Wisconsin Economic Development Corporation to Undergo Changes

The Wisconsin Economic Development Corporation has been the focus of much legislative attention since the Audit Bureau’s report on mismanagement at WEDC came out last month. In addition to items included in the JFC proposed 2013-15 budget, numerous bills have been introduced to make changes at the pseudo-agency.

In the height of budget action, companion bills SB 205 and AB 228 were introduced, heard, and passed by the Joint Audit Committee. SB 205 passed the Senate unanimously on June 18 and may be taken up by the Assembly at any time.

The bipartisan bill would make the following changes to WEDC policies and procedures:

  • Reporting Requirements: The bill requires WEDC and seven other agencies that have economic development programs to include all of the following additional information in their annual reports:
    • Quantifiable performance measures directly related to the purpose of the program including, when applicable, an accounting of the location, by municipality, of each job created or retained in the state in the previous fiscal year as a result of the program and an accounting of the industry classification, by municipality, of each job created or retained in the state in the previous fiscal year as a result of the program.
    • The amount of tax benefits allocated and verified under the program in the previous fiscal year.
    • An identification of each recipient of a tax benefit allocated and verified during the previous fiscal year.
    • The number of businesses receiving grants, loans, or tax credits that satisfied their reporting requirements, and a list identifying each recipient of a grant, loan, or tax benefit that failed to satisfy the reporting requirements.
    • The results of the annual and independent verifications of the accuracy of information submitted by recipients of grants, loans, and tax credits.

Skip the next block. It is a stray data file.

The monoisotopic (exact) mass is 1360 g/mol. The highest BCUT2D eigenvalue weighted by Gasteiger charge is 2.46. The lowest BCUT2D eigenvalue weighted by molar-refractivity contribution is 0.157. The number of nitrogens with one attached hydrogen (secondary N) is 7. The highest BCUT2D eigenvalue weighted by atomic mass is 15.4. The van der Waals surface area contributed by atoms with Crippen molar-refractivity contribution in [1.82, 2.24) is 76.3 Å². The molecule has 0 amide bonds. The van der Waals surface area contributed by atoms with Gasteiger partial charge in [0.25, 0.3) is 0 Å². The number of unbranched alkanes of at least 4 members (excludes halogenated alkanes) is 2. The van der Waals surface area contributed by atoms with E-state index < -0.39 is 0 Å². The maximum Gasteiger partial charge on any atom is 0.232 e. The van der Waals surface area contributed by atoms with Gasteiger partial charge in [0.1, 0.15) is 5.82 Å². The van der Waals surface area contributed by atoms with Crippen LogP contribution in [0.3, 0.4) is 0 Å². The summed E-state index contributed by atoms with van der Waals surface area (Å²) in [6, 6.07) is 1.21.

• Annual Audits: The bill requires that the financial audit be conducted annually until June 30, 2019, after which point, the financial audit reverts to being conducted every two years.
  • Board Membership: Under the bill, the members of the board nominated by the governor, the speaker of the assembly, and senate majority leader no longer serve at the pleasure of those officials, but serve six−year, staggered terms. All other board members will also serve staggered, six-year terms under the bill, with the exception of Assembly and Senate members on the board who serve six years or their term in office, whichever is shorter. In addition, one of the public members must be a certified public accountant.
  • Lead Director: Under current law, the governor serves as the chairperson of WEDC’s board. Under the bill, the board must also elect one of its public members to serve as the board’s lead director for a two−year term. The lead director must have significant corporate management experience. Under the bill, the lead director is to chair meetings of the board in the chairperson’s absence, chair the governance committee, described below, serve as a liaison between the chairperson and the other board members, work with the chairperson to ensure adequate committee structure for any committees the board establishes, and carry out other duties as assigned by the board or the governance committee.
  • Executive Officer Qualifications: The bill requires that WEDC’s CEO and any other executive officer of the corporation must have financial management experience, municipal or regional economic development experience, or private sector business experience.
  • Governance Committee: The bill further requires WEDC’s board to establish a governance committee. In addition to the lead director, who serves as chair of the governance committee, the governance committee must include two of the board’s public members. The bill directs the governance committee to develop principles for the board’s oversight of WEDC, oversee the board’s operations, recommend membership for committees the board establishes, identify qualified candidates to fill vacancies on the board, and facilitate communication between the members of the board and the chief executive officer of WEDC.
  • WEDC’s Creation of Other Entities: In addition to other powers specifically enumerated in the statutes, current law grants WEDC all the powers necessary or convenient to carry out its purposes. The bill limits WEDC’s power to establish any private foundation or any other entity, whether operated for profit or not for profit, by requiring the WEDC Board to submit any plan to establish any entity to the Joint Committee on Finance under passive review.
  • Procurement: The bill requires the WEDC Board adopt procurement policies and procedures that specify all of the following:
    • When WEDC is required to publicly solicit proposals from multiple vendors.
    • How WEDC will evaluate proposals from multiple vendors.
    • How WEDC will assess potential conflicts of interest a vendor may have if the vendor sells goods or services to WEDC.

The bill also requires seven other agencies to verify information relating to their economic development programs – grants, loans, and tax credits.